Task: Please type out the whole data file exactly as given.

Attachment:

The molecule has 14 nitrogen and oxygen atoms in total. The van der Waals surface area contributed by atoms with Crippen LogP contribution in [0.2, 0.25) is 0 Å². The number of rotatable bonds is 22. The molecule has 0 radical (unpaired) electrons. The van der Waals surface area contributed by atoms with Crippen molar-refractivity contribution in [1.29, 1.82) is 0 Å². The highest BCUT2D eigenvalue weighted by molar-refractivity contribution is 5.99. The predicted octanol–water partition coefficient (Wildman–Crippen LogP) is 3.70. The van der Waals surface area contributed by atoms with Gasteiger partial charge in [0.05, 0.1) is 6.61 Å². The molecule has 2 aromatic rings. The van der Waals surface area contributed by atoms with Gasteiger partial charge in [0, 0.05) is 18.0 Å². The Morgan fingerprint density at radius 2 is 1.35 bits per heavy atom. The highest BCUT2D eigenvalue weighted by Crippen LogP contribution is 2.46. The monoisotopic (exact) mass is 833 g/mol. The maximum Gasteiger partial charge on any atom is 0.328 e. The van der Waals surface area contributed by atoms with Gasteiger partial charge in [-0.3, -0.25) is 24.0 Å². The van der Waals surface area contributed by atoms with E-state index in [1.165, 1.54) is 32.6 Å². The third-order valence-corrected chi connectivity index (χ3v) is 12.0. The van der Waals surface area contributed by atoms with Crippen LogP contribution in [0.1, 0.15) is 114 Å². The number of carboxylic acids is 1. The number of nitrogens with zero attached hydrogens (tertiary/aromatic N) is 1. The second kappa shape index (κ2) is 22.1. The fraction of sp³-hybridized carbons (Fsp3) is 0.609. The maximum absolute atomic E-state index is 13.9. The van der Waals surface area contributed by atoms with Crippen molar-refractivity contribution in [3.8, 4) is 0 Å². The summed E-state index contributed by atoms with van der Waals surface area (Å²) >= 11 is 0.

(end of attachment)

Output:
The molecule has 14 nitrogen and oxygen atoms in total. The van der Waals surface area contributed by atoms with Crippen LogP contribution in [0.2, 0.25) is 0 Å². The number of rotatable bonds is 22. The molecule has 0 radical (unpaired) electrons. The van der Waals surface area contributed by atoms with Crippen molar-refractivity contribution in [1.29, 1.82) is 0 Å². The highest BCUT2D eigenvalue weighted by molar-refractivity contribution is 5.99. The predicted octanol–water partition coefficient (Wildman–Crippen LogP) is 3.70. The van der Waals surface area contributed by atoms with Gasteiger partial charge in [0.05, 0.1) is 6.61 Å². The molecule has 2 aromatic rings. The van der Waals surface area contributed by atoms with Gasteiger partial charge in [0, 0.05) is 18.0 Å². The Morgan fingerprint density at radius 2 is 1.35 bits per heavy atom. The highest BCUT2D eigenvalue weighted by Crippen LogP contribution is 2.46. The monoisotopic (exact) mass is 833 g/mol. The maximum Gasteiger partial charge on any atom is 0.328 e. The van der Waals surface area contributed by atoms with Gasteiger partial charge in [-0.3, -0.25) is 24.0 Å². The van der Waals surface area contributed by atoms with E-state index in [1.165, 1.54) is 32.6 Å². The third-order valence-corrected chi connectivity index (χ3v) is 12.0. The van der Waals surface area contributed by atoms with Crippen LogP contribution in [0.1, 0.15) is 114 Å². The number of carboxylic acids is 1. The number of nitrogens with zero attached hydrogens (tertiary/aromatic N) is 1. The second kappa shape index (κ2) is 22.1. The fraction of sp³-hybridized carbons (Fsp3) is 0.609. The maximum absolute atomic E-state index is 13.9. The van der Waals surface area contributed by atoms with Crippen molar-refractivity contribution in [3.8, 4) is 0 Å². The summed E-state index contributed by atoms with van der Waals surface area (Å²) >= 11 is 0.